“They’ve had a long time to evolve and occupy a variety of different habitats, as opposed to humans, who aren’t very old,” said Franklin.

    It’s that adaptability that makes modern microalgae so useful to humans, said Tammy Yasier, Solazyme’s vice president of product development and head formulator for its skincare line, Algenist.

    “Microalgae has been able to adapt and evolve because of its unique composition, which includes oils, antioxidants and amino acids,” she said. “There’s nothing else like it in nature, and so it’s incredibly important not just for the planet, but for nutrition, as well.”

    Microalgae can pull energy from two distinct sources — sun and sugar — to survive. Like higher plants, some microalgae species use photosynthesis (taking in carbon dioxide and churning out oxygen), while others have shed their ability to photosynthesize. The latter, “which Solazyme uses as the foundation of its biotechnology platform, can take in sugars externally and turn them into energy, just like you or I do,” said Franklin.

    Microalgae store that energy as oil. And it’s that oil that has scientists so excited.

    Franklin’s company, Solazyme, works with three species of algae, each of which consumes sugars to produce oil. By exposing the sensitive but adaptable organisms to changes in temperature, light or nourishment, Franklin’s team can encourage microalgae to generate various varieties of oil.

    “One of the oils we can produce is very much like palm oil,” he said. “But unlike palm oil, which is tied to rainforest destruction, Solazyme’s palm oil is sustainable.”

    The company’s algal oil can be used in a wide array of products, including heart-healthy foods, eco-friendly laundry detergents, renewable fuels and green industrials. It can be used to replace animal fats, vegetable oils and petroleum.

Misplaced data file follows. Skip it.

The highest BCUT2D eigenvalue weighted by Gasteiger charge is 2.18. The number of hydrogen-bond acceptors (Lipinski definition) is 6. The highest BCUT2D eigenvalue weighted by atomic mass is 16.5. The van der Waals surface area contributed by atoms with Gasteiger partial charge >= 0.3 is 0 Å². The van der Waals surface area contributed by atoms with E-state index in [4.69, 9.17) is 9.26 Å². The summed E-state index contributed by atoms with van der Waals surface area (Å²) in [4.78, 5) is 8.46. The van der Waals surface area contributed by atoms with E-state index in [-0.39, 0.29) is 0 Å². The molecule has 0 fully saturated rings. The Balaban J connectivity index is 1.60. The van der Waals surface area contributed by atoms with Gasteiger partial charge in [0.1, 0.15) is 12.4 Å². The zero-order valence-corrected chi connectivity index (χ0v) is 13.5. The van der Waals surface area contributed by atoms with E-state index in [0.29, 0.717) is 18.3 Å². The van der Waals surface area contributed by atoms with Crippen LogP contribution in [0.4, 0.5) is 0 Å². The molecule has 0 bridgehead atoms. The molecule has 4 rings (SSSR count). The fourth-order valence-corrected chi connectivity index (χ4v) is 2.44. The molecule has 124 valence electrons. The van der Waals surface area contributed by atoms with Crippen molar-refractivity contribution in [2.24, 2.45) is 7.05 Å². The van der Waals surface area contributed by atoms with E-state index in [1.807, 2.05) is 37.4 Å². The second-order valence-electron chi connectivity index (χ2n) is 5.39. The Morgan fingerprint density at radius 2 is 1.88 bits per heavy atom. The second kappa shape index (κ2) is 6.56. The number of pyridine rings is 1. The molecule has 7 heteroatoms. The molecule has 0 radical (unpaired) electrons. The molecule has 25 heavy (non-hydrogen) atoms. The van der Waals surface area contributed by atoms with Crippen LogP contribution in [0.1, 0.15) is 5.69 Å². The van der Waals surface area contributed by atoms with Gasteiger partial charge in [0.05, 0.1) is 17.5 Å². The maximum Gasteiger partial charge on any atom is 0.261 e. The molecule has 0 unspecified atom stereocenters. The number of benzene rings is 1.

“That’s an industry that’s really looking for ways to use more renewables,” said Franklin of petroleum. “And microalgae is completely renewable.”

    Just add sugar.

    Sentiment: Strong Buy

  • needinfo117 by needinfo117 Aug 22, 2014 7:54 AM Flag

    google this

    Living History: Meet One of Earth’s Oldest Residents

    Sentiment: Strong Buy

  • Reply to

    Quiet Here

    by stocktivity Aug 12, 2014 11:27 AM
    needinfo117 needinfo117 Aug 21, 2014 9:42 AM Flag

    wow volume and increase in price . Maybe we are getting close to the news , I wonder if anyone in the trade can tell us if the actual price of R22 is going up and what is the current price being paid for recovered gas. If both of these are trending up that for sure is the best leading indicator.

    Sentiment: Buy

  • needinfo117 by needinfo117 Aug 20, 2014 8:26 AM Flag

    GaAs IC market to grow to $8bn in 2017

    The gallium arsenide integrated circuit market will grow to $8bn in 2017, according to a new report ‘The GaAs IC Market’ by The Information Network.